Sometime in the first 15 minutes of Zana Briski and Ross Kauffman’s stunning “Born Into Brothels,” we’re shown footage of an interview with a young girl, no more than 10 years old. She is surrounded by filth, poverty and addiction, but seems cheerful and carefree nonetheless. She tells the filmmakers about her life in the Calcutta brothel she calls home, speaking without a trace of self pity or any visible sense that her situation is unusual.

“They ask me, ‘When are you going to join the line?'” she says, referring to the prostitutes who stand outside of the brothel, soliciting business. “They say it will not be long.” She turns her head as she finishes the sentence, throwing half her face into shadow that tinges her smile with rue.

For several years, the two filmmakers lived among the brothels of Calcutta, originally planning to document the lives of prostitutes through still photography and film. But they soon realized that they were far more enthralled by the prostitutes’ children, always underfoot and never noticed, growing up with only thin curtains between them and their mothers’ trade.

The story of these children, living in shadows, rejected by society, is compelling enough as it is. But the two filmmakers took their project from compelling to sublime when Briski came up with the idea of giving the children point-and-click cameras and basic photography lessons. Their photos are heartbreaking, amazingly upbeat glimpses of the details that delight children everywhere: Two rabbits on the street, friends striking poses, a stray dog.

The filmmakers wisely maintain this child’s-eye-view throughout the documentary. When the camera pans through crowds, it does so at the eye level of a child. More importantly, as Briski and Kauffman explore the brothels, they follow the tortuous, scampering paths of the children, trailing after the sounds of their voices. All the anecdotal details of life in the brothels come from the mouths of children, presented in the form of individual interviews, the most harrowing part of the film. The children’s stories alternate between rambling descriptions of their friends’ personality quirks and painfully pragmatic assessments of the bleakness of their lives.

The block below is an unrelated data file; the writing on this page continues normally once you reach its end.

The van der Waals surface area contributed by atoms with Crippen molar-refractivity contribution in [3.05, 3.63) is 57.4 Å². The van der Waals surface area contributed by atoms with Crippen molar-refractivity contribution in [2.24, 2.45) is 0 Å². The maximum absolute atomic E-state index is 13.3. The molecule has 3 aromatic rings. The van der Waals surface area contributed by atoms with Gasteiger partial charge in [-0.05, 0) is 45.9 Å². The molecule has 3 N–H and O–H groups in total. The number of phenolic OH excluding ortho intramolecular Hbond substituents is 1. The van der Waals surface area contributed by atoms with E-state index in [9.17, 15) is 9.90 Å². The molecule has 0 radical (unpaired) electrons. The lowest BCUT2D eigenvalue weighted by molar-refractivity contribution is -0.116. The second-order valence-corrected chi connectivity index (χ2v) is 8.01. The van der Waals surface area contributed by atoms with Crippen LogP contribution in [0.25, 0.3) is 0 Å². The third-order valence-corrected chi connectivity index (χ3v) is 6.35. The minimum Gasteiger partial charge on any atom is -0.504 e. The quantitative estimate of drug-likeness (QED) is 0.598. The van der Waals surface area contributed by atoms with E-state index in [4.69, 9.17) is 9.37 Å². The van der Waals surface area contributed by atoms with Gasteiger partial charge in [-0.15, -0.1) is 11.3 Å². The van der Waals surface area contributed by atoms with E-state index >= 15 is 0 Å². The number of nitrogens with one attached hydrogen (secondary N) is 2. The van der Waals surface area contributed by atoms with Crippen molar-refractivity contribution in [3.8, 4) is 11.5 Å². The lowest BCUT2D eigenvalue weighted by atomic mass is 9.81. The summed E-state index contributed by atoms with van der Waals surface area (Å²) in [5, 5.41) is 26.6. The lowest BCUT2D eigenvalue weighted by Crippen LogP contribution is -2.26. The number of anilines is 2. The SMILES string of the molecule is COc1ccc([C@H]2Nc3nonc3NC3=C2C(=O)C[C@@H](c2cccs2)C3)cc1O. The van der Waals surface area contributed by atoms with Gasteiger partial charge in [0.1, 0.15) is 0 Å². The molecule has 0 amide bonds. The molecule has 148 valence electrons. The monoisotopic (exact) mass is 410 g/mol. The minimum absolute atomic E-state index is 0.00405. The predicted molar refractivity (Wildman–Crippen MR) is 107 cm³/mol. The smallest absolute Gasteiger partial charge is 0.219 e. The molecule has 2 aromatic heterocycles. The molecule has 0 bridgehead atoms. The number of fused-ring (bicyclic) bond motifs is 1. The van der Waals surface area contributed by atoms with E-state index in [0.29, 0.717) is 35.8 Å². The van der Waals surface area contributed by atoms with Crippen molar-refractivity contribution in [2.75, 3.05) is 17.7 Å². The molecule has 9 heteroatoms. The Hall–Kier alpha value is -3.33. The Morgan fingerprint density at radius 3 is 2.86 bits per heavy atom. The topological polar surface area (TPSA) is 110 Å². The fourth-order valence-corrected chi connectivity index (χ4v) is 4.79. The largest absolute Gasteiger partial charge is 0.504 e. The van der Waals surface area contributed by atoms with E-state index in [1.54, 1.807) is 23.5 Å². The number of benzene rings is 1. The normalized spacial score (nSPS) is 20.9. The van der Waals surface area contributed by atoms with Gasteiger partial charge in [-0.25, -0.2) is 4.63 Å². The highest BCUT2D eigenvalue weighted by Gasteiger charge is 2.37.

“There is nothing called hope in my future,” one boy says simply when Briski asks him to tell her about his aspirations.

Briski’s background in photography makes the film as visually stunning as it is emotionally wrenching. Her shots are grainy and unfocused at just the right moments, and she uses the garish, lurid colors of the city at night to depict the harshness and depravity of the red light district. Her use of light and shadow is delicate and beautifully nuanced, and works perfectly to imbue situations with otherwise inexpressible moods. All of this is made more impressive by the fact that this is apparently Briski and Kauffman’s cinematic debut.

As the documentary progresses, Briski leaves her place behind the camera, becoming inextricably involved in the lives of the children. At first she takes them on trips to the zoo and the beach, though as years pass she becomes desperate to save them from their grim futures — particularly the girls, who in a few years’ time are slated to take their place among the working women of the brothels. To this end, Briski goes through the long and difficult process of finding the children places in boarding schools, running up against stubborn parents, bureaucratic stonewalling and society’s aversion to the children of sex workers.

The filmmakers’ successes, which includes exhibiting the children’s photographs in galleries around the world and raising money for their education, are undeniably triumphant. Yet Briski acknowledges at several points during the documentary that there is ultimately little they can do to help the children. We are forced to remember, eventually, that this is not a Hollywood film, but a documentary (in real life, all of the children will not be whisked away from the poverty in which they are so dramatically mired). Despite their vivacity, intelligence and the beauty of the art Briski helps them to create, some of the children will still follow in the footsteps of their parents, hashish addicts and prostitutes. The brothels, it seems, are difficult to escape.

Sunday, “Born Into Brothels” was awarded the Academy Award for Best Documentary Feature, an honor that the poignant, jarringly moving film well deserves.